Course I'm respectable. I'm old. Politicians, ugly buildings, and whores all get respectable if they last long enough. -Noah Cross in Chinatown
This post is based on an excellent RIYL podcast interview with artist, Josh Bayer by Brian Heater:
RIYL - Episode #213 Josh Bayer
Josh Bayer went to art school in the late 80's. His art teachers were part of the 70's abstract expressionist scene. Consequently, his education did not focus on techniques or fundamentals. He jokingly compares his schooling to the Art School Confidential Movie:
Making Crudity Work
While Josh would have liked to have had a more traditional art education, he does say crudity can and does work for certain artists. Art that is not interested in traditional anatomy or volumes. Art that is flat.
He mentions Laura Owens as an example of one such artist.
Another artist he mentions for his crude flat style is Michael DeForge:
Back to Black
Josh also mentions two other artists that went in a different direction. In this case, they hated traditional superheros and the direction that traditional comics had been headed. Instead, they focused on a heavy pen and ink style:
One of these artists is Charles Burns:
the other artist that he mentions is Gary Panter:
Crumb Contemporaries & Acolytes
Classic but Unfashionable
Josh mentions Ethan Van Sciver as an artist with a classic but, currently, unfashionable style:
Josh list many artists, who worked in what he termed as an expressionistic newspaper style. This is a style that he jokes using the China Town quote from the top of blog that is so old that it has finally become respectable.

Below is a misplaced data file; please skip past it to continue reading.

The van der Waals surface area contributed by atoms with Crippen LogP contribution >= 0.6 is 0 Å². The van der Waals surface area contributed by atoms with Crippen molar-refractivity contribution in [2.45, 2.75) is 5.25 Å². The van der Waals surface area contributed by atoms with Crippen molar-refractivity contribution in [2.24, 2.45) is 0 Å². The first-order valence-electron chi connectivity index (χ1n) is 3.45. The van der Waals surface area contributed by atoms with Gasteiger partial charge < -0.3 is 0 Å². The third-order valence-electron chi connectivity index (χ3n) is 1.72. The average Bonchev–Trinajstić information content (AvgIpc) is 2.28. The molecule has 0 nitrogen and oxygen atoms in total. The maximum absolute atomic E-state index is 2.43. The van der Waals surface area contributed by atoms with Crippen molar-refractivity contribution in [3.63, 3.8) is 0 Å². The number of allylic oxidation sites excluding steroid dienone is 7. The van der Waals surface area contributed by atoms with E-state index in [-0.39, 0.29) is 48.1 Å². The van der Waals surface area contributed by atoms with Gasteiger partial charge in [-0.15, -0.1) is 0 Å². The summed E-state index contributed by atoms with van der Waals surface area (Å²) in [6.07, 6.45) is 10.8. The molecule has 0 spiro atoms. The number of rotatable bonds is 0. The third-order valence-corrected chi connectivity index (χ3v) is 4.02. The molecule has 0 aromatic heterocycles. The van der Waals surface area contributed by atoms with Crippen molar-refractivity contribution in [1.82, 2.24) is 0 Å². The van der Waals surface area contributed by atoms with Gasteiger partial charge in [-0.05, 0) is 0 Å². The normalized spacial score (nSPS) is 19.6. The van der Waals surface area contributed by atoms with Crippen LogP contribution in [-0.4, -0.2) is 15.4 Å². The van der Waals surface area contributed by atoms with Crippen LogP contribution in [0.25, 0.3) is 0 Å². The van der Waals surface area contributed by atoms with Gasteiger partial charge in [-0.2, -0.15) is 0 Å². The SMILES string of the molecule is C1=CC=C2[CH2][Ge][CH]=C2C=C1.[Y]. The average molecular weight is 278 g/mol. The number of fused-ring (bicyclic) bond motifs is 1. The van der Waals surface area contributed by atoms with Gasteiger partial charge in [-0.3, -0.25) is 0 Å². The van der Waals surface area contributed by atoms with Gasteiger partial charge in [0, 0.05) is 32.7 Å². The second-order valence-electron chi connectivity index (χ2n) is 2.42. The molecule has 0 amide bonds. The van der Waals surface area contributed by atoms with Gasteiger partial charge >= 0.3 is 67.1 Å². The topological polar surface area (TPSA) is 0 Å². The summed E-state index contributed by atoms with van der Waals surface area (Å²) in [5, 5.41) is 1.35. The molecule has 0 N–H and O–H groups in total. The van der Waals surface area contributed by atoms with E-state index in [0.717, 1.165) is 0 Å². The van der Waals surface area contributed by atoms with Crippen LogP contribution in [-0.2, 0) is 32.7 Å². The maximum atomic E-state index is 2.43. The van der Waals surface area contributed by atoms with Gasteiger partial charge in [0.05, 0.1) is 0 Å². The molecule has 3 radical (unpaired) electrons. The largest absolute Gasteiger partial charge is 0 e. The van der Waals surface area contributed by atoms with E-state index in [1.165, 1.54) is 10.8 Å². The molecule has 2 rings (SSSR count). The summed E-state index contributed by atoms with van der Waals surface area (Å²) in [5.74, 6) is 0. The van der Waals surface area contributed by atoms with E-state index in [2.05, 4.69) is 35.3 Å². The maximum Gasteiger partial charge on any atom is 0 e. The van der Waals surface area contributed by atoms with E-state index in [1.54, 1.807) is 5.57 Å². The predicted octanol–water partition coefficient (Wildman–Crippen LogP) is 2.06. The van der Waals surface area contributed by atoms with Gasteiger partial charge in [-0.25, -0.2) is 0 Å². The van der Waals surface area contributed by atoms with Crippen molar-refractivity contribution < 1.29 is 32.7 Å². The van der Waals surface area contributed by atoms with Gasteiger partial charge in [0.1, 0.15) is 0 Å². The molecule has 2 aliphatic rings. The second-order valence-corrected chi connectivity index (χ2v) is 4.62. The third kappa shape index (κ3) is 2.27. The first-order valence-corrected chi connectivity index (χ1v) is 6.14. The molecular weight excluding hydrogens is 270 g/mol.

A Day In the Life
Josh mentions that George Orwell had a weekly newspaper column call, As I please, where he could write about whatever struck his fancy:
wikipedia.org - As I Please
Here are some artists whose comics follow this style by illustrating their lives and going in whatever direction their lives take;
Noah Van Sciver
Back to the Basics
Josh eventually returned to school, the School of Visual Arts in NYC, to focus on the basics that he missed learning during his first go at school.
School of Visual Arts - NYC
He studied figure drawing under Phil Jimenez:
What drew him to the school was being able to learn from Thomas Hart
Comic Art Skill Set
According to Josh, many art schools skip on the fundamentals required to be a good comic artist. Comic artistry requires many fundamentals:
Understanding of ground lines
Knowledge of anatomy
...but the key skill that is often over looked is time management. Comic book artists need to put all these things together and get their work out quick and often dirty.